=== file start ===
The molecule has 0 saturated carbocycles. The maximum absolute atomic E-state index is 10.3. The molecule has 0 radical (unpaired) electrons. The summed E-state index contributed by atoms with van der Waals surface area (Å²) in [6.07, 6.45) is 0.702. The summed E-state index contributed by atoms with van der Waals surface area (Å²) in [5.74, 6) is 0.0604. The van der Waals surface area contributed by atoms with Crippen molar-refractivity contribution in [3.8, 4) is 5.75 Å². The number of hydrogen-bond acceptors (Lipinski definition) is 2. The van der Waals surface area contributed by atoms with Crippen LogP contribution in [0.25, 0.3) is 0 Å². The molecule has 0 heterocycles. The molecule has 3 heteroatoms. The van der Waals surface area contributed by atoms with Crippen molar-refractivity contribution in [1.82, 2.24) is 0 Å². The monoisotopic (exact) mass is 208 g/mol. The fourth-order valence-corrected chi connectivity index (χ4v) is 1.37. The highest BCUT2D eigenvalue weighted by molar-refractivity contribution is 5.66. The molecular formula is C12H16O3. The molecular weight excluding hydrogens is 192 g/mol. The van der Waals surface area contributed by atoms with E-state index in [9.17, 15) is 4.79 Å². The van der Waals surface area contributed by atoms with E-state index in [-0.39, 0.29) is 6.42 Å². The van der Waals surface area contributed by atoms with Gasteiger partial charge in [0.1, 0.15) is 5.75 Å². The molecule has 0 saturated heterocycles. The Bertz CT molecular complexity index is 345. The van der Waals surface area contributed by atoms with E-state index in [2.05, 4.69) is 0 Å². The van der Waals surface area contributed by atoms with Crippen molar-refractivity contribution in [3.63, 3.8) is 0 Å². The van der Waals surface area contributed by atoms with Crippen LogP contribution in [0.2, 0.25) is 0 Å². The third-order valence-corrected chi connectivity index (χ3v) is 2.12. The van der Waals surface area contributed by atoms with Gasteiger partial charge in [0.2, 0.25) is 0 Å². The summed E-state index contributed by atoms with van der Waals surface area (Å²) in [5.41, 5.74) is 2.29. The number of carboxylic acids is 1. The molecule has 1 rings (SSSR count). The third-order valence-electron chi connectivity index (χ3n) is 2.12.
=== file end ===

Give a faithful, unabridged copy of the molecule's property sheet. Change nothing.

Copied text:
The molecule has 0 saturated carbocycles. The maximum absolute atomic E-state index is 10.3. The molecule has 0 radical (unpaired) electrons. The summed E-state index contributed by atoms with van der Waals surface area (Å²) in [6.07, 6.45) is 0.702. The summed E-state index contributed by atoms with van der Waals surface area (Å²) in [5.74, 6) is 0.0604. The van der Waals surface area contributed by atoms with Crippen molar-refractivity contribution in [3.8, 4) is 5.75 Å². The number of hydrogen-bond acceptors (Lipinski definition) is 2. The van der Waals surface area contributed by atoms with Crippen LogP contribution in [0.25, 0.3) is 0 Å². The molecule has 0 heterocycles. The molecule has 3 heteroatoms. The van der Waals surface area contributed by atoms with Crippen molar-refractivity contribution in [1.82, 2.24) is 0 Å². The monoisotopic (exact) mass is 208 g/mol. The fourth-order valence-corrected chi connectivity index (χ4v) is 1.37. The highest BCUT2D eigenvalue weighted by molar-refractivity contribution is 5.66. The molecular formula is C12H16O3. The molecular weight excluding hydrogens is 192 g/mol. The van der Waals surface area contributed by atoms with E-state index in [9.17, 15) is 4.79 Å². The van der Waals surface area contributed by atoms with E-state index in [-0.39, 0.29) is 6.42 Å². The van der Waals surface area contributed by atoms with Gasteiger partial charge in [0.1, 0.15) is 5.75 Å². The molecule has 0 saturated heterocycles. The Bertz CT molecular complexity index is 345. The van der Waals surface area contributed by atoms with E-state index in [2.05, 4.69) is 0 Å². The van der Waals surface area contributed by atoms with Crippen molar-refractivity contribution in [3.63, 3.8) is 0 Å². The van der Waals surface area contributed by atoms with Crippen LogP contribution in [0.2, 0.25) is 0 Å². The third-order valence-corrected chi connectivity index (χ3v) is 2.12. The van der Waals surface area contributed by atoms with Gasteiger partial charge in [0.2, 0.25) is 0 Å². The summed E-state index contributed by atoms with van der Waals surface area (Å²) in [5.41, 5.74) is 2.29. The number of carboxylic acids is 1. The molecule has 1 rings (SSSR count). The third-order valence-electron chi connectivity index (χ3n) is 2.12.